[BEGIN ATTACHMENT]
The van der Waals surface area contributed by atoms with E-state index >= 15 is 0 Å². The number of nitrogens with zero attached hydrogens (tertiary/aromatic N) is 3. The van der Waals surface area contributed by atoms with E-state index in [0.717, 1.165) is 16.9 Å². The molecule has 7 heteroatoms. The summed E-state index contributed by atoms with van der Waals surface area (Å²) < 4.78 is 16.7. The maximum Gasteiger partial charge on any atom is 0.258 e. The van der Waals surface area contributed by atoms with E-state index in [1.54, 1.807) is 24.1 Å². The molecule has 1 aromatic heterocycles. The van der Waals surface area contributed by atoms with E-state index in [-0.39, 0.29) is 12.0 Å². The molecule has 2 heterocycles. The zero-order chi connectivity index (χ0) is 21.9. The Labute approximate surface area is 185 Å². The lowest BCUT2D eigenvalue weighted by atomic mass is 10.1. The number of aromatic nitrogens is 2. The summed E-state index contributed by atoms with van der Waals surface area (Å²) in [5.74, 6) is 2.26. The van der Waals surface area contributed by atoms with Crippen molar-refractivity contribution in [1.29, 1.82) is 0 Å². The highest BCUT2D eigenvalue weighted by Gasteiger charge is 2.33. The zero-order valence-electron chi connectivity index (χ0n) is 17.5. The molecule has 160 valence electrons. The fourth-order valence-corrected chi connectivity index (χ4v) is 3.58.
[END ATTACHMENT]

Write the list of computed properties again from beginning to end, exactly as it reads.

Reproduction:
The van der Waals surface area contributed by atoms with E-state index >= 15 is 0 Å². The number of nitrogens with zero attached hydrogens (tertiary/aromatic N) is 3. The van der Waals surface area contributed by atoms with E-state index in [0.717, 1.165) is 16.9 Å². The molecule has 7 heteroatoms. The summed E-state index contributed by atoms with van der Waals surface area (Å²) < 4.78 is 16.7. The maximum Gasteiger partial charge on any atom is 0.258 e. The van der Waals surface area contributed by atoms with E-state index in [1.54, 1.807) is 24.1 Å². The molecule has 1 aromatic heterocycles. The van der Waals surface area contributed by atoms with E-state index in [-0.39, 0.29) is 12.0 Å². The molecule has 2 heterocycles. The zero-order chi connectivity index (χ0) is 21.9. The Labute approximate surface area is 185 Å². The lowest BCUT2D eigenvalue weighted by atomic mass is 10.1. The number of aromatic nitrogens is 2. The summed E-state index contributed by atoms with van der Waals surface area (Å²) in [5.74, 6) is 2.26. The van der Waals surface area contributed by atoms with Crippen molar-refractivity contribution in [1.29, 1.82) is 0 Å². The highest BCUT2D eigenvalue weighted by Gasteiger charge is 2.33. The zero-order valence-electron chi connectivity index (χ0n) is 17.5. The molecule has 160 valence electrons. The fourth-order valence-corrected chi connectivity index (χ4v) is 3.58.